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After previously upgrading to High Sierra and converting my boot drive to APFS, I recently migrated to a new (larger) SSD boot drive. While setting that up, Disk Utility gave me an error when restoring from my old volume to the new one "APFS inverter failed to invert the volume - invalid argument".

I ended up using Carbon Copy Cloner to transfer the files which went OK, and I am now running from the new volume.

However I have a file at the root of the drive called ContainerToInvert. It is over 250GB in size, so I'd like to delete it if it isn't needed.

Can anyone confirm that deleting it won't cause any problems?

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  • Clarifying the question a bit: you first tried Disk Utility’s Restore function to clone the existing drive, got the ‘failed to invert’ error, and then used CCC as a second attempt, which worked. ContainerToInvert is the (uninverted) disk image from the first (failed) attempt with DU. Since CCC worked, you shouldn’t need ‘ContainerToInvert’ as it is a copy of your source drive, which you now have two copies of (source and destination). CCC can be configured to overwrite all data on the destination drive, in which case it would have deleted ContainerToInvert for you.
    – Brian D
    Dec 2, 2019 at 17:28
  • @BrianD Yes, your summary is correct. I didn't know what was in the ContainerToInvert file and if it was safe to delete, thus my question. As I said in the comments after I had followed the directions in @monomeeth's answer, "In conclusion, yes, the ContainerToInvert file can be deleted."
    – Turophile
    Dec 10, 2019 at 1:44
  • I was going through a similar SSD upgrade process myself but with Mojave when I came across your question. I experienced the exact same error and also ended up using CCC successfully. Thanks!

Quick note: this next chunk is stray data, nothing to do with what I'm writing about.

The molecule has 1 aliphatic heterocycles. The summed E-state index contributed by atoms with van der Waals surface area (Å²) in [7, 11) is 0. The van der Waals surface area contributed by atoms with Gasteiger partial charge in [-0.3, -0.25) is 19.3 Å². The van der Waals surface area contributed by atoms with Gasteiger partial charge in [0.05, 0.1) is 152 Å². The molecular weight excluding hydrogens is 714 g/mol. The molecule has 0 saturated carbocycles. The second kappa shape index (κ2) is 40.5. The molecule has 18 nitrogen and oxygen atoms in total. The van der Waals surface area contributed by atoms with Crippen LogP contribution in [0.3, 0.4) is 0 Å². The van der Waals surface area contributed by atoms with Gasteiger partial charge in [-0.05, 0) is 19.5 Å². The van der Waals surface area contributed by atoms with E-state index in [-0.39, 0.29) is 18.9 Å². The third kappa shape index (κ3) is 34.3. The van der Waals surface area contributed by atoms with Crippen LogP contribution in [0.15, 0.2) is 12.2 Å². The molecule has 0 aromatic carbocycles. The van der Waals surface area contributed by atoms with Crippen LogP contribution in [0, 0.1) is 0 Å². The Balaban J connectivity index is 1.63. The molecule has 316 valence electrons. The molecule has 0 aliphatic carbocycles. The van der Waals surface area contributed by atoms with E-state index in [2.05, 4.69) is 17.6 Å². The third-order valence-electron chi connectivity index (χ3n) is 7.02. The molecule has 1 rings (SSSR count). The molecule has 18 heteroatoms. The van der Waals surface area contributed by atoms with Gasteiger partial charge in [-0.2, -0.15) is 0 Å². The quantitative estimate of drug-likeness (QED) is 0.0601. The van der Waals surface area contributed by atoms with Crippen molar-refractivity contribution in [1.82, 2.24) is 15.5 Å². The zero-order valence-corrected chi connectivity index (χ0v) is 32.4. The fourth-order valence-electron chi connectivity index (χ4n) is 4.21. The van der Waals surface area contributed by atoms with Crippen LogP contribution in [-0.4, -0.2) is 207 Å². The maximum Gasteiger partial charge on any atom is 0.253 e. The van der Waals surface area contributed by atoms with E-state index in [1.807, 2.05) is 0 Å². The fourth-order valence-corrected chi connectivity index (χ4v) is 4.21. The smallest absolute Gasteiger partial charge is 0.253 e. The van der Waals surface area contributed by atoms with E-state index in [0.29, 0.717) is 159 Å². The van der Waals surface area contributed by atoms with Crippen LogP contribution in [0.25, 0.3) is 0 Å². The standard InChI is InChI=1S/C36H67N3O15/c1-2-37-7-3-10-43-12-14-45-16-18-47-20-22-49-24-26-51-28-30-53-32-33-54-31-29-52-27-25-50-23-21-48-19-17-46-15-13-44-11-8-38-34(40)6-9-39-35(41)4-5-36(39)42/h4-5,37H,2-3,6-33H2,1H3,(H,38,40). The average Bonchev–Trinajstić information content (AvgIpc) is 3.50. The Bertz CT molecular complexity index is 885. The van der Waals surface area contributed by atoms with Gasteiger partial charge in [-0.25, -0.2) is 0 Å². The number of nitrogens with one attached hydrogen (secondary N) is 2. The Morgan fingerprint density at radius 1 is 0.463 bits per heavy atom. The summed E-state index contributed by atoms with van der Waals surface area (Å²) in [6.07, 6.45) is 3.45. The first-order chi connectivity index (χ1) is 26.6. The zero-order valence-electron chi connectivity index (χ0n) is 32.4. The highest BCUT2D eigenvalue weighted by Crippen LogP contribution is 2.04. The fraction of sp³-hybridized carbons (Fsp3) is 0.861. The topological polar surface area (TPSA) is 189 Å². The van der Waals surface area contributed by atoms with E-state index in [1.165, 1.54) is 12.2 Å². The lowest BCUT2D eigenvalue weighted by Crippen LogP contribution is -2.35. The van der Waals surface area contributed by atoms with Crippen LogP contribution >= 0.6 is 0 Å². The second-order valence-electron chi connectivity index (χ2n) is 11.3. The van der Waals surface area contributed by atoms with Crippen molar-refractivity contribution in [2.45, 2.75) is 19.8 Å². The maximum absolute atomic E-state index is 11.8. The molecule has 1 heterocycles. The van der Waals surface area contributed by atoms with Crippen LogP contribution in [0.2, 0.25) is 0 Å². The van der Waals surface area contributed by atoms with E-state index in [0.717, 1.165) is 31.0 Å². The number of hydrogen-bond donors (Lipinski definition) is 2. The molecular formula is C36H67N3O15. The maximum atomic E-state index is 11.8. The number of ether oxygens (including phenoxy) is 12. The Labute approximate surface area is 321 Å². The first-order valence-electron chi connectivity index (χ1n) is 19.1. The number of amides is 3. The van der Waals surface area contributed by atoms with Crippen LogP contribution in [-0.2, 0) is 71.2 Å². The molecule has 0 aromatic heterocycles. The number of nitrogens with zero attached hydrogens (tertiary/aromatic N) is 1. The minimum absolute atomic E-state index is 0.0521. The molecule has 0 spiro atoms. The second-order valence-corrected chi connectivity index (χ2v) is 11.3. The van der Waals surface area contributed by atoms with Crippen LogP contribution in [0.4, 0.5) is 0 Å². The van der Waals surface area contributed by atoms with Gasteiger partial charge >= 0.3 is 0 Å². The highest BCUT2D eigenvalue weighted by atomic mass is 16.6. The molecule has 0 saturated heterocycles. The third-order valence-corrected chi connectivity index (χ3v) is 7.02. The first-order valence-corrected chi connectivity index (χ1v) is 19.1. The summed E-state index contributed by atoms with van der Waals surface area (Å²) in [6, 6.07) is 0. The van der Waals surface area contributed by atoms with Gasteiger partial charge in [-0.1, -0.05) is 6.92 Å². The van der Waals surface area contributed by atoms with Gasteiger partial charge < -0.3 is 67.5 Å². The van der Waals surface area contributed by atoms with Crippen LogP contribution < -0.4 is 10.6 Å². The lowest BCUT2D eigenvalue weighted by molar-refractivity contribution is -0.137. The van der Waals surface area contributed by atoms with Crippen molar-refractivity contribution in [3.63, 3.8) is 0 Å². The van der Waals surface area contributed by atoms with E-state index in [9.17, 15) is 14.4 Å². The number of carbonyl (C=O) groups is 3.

– Brian D
    Jan 10, 2020 at 17:33

1 Answer 1

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This often happens after cloning APFS drives using Disk Utility. The size of the file usually relates to the cloned partition size.

You can use the following steps to mount the ContainerToInvert file as an APFS container and access all the partitions.

  1. Download and install FUSE
  2. Download and install xmount1
  3. Open Terminal (usually located within Applications/Utilities)
  4. Type sudo mkdir /Volumes/apfs_image/ into Terminal and press Enter (when prompted, enter your password)
  5. Type sudo mkdir /Volumes/apfs_mounted/ into Terminal and press Enter (when prompted, enter your password)
  6. Type sudo xmount --in raw <path to ContainerToInvert file> --out dmg /Volumes/apfs_image/ into Terminal and press Enter (when prompted, enter your password)
  7. Type hdiutil attach -nomount /Volumes/apfs_image/ContainerToInvert.dmg into Terminal and press Enter (when prompted, enter your password)
  8. Type diskutil ap list into Terminal and press Enter (when prompted, enter your password)
  9. Type diskutil ap unlockVolume <Disk GUID> -nomount into Terminal and press Enter (when prompted, enter your password)
  10. Type sudo mount_apfs -o rdonly,noexec,noowners /dev/disk# /Volumes/apfs_mounted/ into Terminal and press Enter (when prompted, enter your password)
  11. Now you'll have the original partition mounted
  12. Browse the disk image to inspect the contents and once satisfied there's nothing there you need to transfer across you can unmount and delete the entire .dmg file

The above steps are based on the Mount All the Things! – Mounting APFS and 4k Disk Images on macOS 10.13 blog entry.

1. If you have trouble installing xmount, then run the following command in Terminal and try again:

 `mkdir -p /Library/Filesystems/osxfusefs.fs/Support/osxfusefs.kext`
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  • Thanks. So, this file is likely to contain the full contents of the old partition/drive?
    – Turophile
    Sep 20, 2018 at 2:08
  • This is not something I've had face myself, but I'm aware of others who have faced this scenario. In their experiences, yes, but I prefer to err on the side of caution when it comes to data so still recommend the above steps. But, if you're confident you've got all your data then deleting this is fine.
    – Monomeeth
    Sep 20, 2018 at 2:11
  • Thanks, I'll try your suggestion and report back so it is documented for any others who have this issue.
    – Turophile
    Sep 20, 2018 at 2:13
  • Yes, please do. Sharing your results, whatever they are, will definitely help others! :)
    – Monomeeth
    Sep 20, 2018 at 2:20
  • I didn't need to use step 9, as I'm not using FileVault. Also, after step 10 [which may not have been necessary] I looked in the Finder at /Volumes and found OSXFUSE Volume 0 (xmount) and inside that was a ContainerToInvert.dmg file. I double-clicked on that and it mounted the volumes for me, including the original boot volume (plus Preboot, Recovery & VM). I looked at that and it does indeed contain all the pre-upgrade files. In conclusion, yes, the ContainerToInvert file can be deleted. Or used to restore your files from.
    – Turophile
    Sep 20, 2018 at 4:30

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